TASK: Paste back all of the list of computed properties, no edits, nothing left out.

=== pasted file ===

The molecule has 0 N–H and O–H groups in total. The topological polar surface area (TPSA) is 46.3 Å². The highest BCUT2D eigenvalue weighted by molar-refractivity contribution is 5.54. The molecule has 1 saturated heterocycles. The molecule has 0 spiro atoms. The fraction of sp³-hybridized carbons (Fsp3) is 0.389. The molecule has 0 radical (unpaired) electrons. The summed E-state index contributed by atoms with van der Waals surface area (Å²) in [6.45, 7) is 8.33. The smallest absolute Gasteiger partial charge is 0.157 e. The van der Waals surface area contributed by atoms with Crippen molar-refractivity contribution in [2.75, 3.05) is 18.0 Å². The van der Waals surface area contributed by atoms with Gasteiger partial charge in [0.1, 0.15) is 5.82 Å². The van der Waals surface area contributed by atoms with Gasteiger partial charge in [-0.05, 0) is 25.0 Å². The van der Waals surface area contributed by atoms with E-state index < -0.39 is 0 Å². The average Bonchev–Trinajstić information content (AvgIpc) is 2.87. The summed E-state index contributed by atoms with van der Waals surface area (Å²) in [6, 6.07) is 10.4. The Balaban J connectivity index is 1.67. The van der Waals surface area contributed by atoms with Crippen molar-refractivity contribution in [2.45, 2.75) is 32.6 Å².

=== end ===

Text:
The molecule has 0 N–H and O–H groups in total. The topological polar surface area (TPSA) is 46.3 Å². The highest BCUT2D eigenvalue weighted by molar-refractivity contribution is 5.54. The molecule has 1 saturated heterocycles. The molecule has 0 spiro atoms. The fraction of sp³-hybridized carbons (Fsp3) is 0.389. The molecule has 0 radical (unpaired) electrons. The summed E-state index contributed by atoms with van der Waals surface area (Å²) in [6.45, 7) is 8.33. The smallest absolute Gasteiger partial charge is 0.157 e. The van der Waals surface area contributed by atoms with Crippen molar-refractivity contribution in [2.75, 3.05) is 18.0 Å². The van der Waals surface area contributed by atoms with Gasteiger partial charge in [0.1, 0.15) is 5.82 Å². The van der Waals surface area contributed by atoms with Gasteiger partial charge in [-0.05, 0) is 25.0 Å². The van der Waals surface area contributed by atoms with E-state index < -0.39 is 0 Å². The average Bonchev–Trinajstić information content (AvgIpc) is 2.87. The summed E-state index contributed by atoms with van der Waals surface area (Å²) in [6, 6.07) is 10.4. The Balaban J connectivity index is 1.67. The van der Waals surface area contributed by atoms with Crippen molar-refractivity contribution in [2.45, 2.75) is 32.6 Å².